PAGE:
The first-generation Ford Bronco was launched across the United States in 1966 in order to take on the Jeep CJ-5 and the International Harvester Scout, arguably the first modern SUV. In its first decade on the market the Bronco was roughly the same size as the original Scout but it grew considerably when a replacement built using largely F-100 components was introduced in 1978.
Ford pushed the Bronco up a notch in response to the Chevrolet Blazer and, later, the International Scout II. The second-gen Bronco only stayed in production for two model years but it convinced the Blue Oval that bigger was indeed better. The third-gen model arrived in time for the 1980 model year and the fourth-model discussed here was produced from 1986 to 1991.
Like many of its predecessors, the mk4 Bronco boasted a front end sourced from Ford’s F-Series pickup, a short wheelbase and a removable hard top. It was only offered as a two-door from the factory but an aftermarket company called Centurion built a four-door model that was designed to fight head-to-head against the Chevrolet Suburban.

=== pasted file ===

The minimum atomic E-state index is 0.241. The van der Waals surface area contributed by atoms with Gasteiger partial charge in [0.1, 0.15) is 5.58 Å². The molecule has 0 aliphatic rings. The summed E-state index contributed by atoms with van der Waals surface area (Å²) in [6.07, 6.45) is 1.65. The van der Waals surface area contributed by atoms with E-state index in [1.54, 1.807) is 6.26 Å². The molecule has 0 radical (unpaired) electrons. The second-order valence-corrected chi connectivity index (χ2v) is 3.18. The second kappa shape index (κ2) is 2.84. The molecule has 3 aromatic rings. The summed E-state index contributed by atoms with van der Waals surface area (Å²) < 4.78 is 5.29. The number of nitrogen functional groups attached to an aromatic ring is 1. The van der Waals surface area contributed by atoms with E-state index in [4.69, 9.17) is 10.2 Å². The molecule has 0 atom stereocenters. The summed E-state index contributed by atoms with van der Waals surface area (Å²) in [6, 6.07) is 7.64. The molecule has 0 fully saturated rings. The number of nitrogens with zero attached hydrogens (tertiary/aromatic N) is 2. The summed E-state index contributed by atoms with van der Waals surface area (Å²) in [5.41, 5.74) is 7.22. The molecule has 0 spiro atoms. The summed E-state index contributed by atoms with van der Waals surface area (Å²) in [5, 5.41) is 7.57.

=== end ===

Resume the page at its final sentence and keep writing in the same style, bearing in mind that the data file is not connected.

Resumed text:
Over the course of its production run the fourth-gen Bronco was available with either a 4.9-liter straight-six or a pair of V8s with a displacement of 5.0- and 5.8-liters, respectively. Buyers could choose between an automatic and a manual transmission and between two- and four-wheel drive. Although it was undeniably bulky, the Bronco was fairly capable off-road so it catered to both professionals seeking a rugged work truck and outdoors aficionados looking to get off the beaten path.
A glance in the local classifieds reveals fourth-gen Broncos are worth very little (a running and driving example can be yours for as little as $1,000) and we’ve noticed that self-service junkyards are full of them. Will the mk4 Bronco go up in value as it gets older or will prices remain low?